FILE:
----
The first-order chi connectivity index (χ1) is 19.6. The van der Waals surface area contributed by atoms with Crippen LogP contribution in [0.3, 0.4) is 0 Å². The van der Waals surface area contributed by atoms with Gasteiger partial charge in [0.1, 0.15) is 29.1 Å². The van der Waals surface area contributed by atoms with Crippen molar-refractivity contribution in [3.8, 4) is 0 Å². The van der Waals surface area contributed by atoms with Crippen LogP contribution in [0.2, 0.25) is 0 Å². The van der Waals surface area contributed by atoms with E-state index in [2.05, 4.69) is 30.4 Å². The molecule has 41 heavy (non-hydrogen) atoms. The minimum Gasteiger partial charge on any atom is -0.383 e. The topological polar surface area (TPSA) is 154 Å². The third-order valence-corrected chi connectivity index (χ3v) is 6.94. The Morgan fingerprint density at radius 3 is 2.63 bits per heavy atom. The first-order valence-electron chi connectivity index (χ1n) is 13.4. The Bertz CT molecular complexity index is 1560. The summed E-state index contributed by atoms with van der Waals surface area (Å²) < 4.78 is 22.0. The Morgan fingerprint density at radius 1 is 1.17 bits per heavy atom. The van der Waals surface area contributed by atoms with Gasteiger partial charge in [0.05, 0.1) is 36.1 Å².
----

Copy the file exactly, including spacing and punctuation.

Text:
The first-order chi connectivity index (χ1) is 19.6. The van der Waals surface area contributed by atoms with Crippen LogP contribution in [0.3, 0.4) is 0 Å². The van der Waals surface area contributed by atoms with Gasteiger partial charge in [0.1, 0.15) is 29.1 Å². The van der Waals surface area contributed by atoms with Crippen molar-refractivity contribution in [3.8, 4) is 0 Å². The van der Waals surface area contributed by atoms with Crippen LogP contribution in [0.2, 0.25) is 0 Å². The van der Waals surface area contributed by atoms with E-state index in [2.05, 4.69) is 30.4 Å². The molecule has 41 heavy (non-hydrogen) atoms. The minimum Gasteiger partial charge on any atom is -0.383 e. The topological polar surface area (TPSA) is 154 Å². The third-order valence-corrected chi connectivity index (χ3v) is 6.94. The Morgan fingerprint density at radius 3 is 2.63 bits per heavy atom. The first-order valence-electron chi connectivity index (χ1n) is 13.4. The Bertz CT molecular complexity index is 1560. The summed E-state index contributed by atoms with van der Waals surface area (Å²) < 4.78 is 22.0. The Morgan fingerprint density at radius 1 is 1.17 bits per heavy atom. The van der Waals surface area contributed by atoms with Gasteiger partial charge in [0.05, 0.1) is 36.1 Å².